The Boeing Company Shareholder Derivative Litigation

Lieff Cabraser serves as Court-appointed Co-Lead Counsel representing Co-Lead Plaintiffs the New York State Comptroller Thomas P. DiNapoli, as trustee of the New York State Common Retirement Fund, and the Fire and Police Pension Association of Colorado in shareholder derivative litigation against current and former officers and directors of The Boeing Company, alleging breach of fiduciary duties in connection with their oversight of the 737 MAX’s design and development. In re The Boeing Company Derivative Litigation, Consol. C.A. No. 2019-0907-MTZ (Del. Ch.).

On November 5, 2021, the parties filed a settlement agreement with Vice Chancellor Morgan T. Zurn of the Delaware Chancery Court. The proposed settlement includes a $237.5 million cash payment and corporate governance reforms. It is the second largest insurer-funded derivative settlement in history and largest ever in Delaware Chancery Court.

In their January 2021 amended complaint, Co-Lead Plaintiffs alleged that Boeing’s officers and directors breached their fiduciary duties to the company by dismantling Boeing’s lauded safety-engineering corporate culture in favor of what became a financial-engineering corporate culture. The Complaint pled that despite numerous safety-related red flags, Boeing’s directors and officers failed to monitor the safety of Boeing’s aircraft. As the Complaint concluded, the directors’ and officers’ consistent disregard for safety resulted in the flawed design of Boeing’s 737 MAX, leading to the tragic deaths of 346 passengers and the grounding of all 737 MAX aircraft. On September 7, 2021, Vice Chancellor Zurn denied Boeing’s motion to dismiss Co-Lead Plaintiffs’ claim for breach of fiduciary duties against the Director Defendants.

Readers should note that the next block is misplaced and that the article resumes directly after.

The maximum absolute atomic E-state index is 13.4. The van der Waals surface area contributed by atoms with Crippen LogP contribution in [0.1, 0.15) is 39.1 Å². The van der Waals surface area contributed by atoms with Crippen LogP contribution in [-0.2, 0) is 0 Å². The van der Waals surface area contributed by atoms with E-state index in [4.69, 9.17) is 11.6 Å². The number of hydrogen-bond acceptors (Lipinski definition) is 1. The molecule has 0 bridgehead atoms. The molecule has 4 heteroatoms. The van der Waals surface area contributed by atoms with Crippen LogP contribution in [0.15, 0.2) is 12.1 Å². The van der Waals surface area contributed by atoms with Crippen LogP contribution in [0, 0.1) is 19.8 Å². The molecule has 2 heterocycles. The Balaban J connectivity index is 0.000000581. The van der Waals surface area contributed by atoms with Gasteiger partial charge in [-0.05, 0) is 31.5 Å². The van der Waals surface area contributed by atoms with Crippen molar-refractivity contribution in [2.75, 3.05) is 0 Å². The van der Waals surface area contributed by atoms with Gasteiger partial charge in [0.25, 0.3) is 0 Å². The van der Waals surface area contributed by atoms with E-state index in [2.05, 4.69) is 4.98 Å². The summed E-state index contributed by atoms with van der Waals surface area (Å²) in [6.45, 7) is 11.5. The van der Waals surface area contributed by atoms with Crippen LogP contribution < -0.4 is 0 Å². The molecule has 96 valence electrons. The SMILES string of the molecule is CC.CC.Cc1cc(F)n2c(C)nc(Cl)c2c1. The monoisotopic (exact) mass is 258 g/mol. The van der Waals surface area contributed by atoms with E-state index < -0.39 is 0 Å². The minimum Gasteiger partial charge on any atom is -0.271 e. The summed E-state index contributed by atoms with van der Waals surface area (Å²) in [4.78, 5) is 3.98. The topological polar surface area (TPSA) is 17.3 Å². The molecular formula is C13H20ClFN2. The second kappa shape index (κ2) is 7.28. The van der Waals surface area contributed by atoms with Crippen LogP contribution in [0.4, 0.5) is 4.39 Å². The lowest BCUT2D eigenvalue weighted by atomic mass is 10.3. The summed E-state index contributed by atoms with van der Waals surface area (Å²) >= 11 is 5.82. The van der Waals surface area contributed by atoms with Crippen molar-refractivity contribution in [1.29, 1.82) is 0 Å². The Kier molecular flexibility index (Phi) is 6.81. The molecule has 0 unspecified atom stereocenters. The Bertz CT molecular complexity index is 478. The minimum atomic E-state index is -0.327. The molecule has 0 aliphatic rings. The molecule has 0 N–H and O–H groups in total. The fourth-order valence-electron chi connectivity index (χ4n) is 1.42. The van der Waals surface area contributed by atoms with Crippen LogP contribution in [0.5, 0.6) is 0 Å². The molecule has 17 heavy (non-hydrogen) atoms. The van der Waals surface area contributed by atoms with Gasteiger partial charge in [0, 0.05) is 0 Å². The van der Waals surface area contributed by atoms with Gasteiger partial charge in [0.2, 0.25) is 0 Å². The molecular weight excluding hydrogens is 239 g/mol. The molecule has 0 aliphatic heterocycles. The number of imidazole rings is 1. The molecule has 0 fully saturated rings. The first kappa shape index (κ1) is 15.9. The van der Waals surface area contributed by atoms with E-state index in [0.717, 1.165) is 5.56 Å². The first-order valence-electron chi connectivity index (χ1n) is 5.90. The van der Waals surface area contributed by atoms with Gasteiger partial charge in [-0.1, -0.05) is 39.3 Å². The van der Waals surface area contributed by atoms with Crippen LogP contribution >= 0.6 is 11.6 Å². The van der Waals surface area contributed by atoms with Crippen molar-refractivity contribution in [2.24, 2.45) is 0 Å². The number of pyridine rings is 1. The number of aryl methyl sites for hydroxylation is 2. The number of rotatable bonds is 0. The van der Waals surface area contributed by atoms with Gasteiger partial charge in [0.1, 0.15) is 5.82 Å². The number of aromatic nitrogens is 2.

Under the settlement agreement, Boeing agreed to undertake significant corporate governance measures. Boeing will establish a five-year Ombudsperson Program that provides Boeing employees with a channel for raising internal safety issues. The Ombudsperson, who will report to Boeing’s Chief Aerospace Safety Officer, will also weigh any concerns about interference or transparency related to a Federal Aviation Administration delegation program. Boeing also agreed as part of the settlement to: (1) elect an additional board director with aviation, engineering or product-safety oversight experience; (2) codify separation of the chief executive officer and Board chairperson roles in its bylaws; (3) ensure at least three Board directors have “knowledge, experience and/or expertise with aviation/aerospace, engineering and/or product safety oversight”; (4) implement mandatory reporting from Boeing’s Chief Aerospace Safety Officer and Chief Compliance Officer to its Aerospace Safety Committee; and (5) ensure public disclosure of Boeing’s safety enhancement programs.

A final approval hearing was held on February 23, 2022 before Vice Chancellor Morgan T. Zurn. At the hearing, Vice Chancellor Zurn approved the settlement. On March 22, 2022, Vice Chancellor Zurn entered final judgment in the action.

Important Documents Related to the Case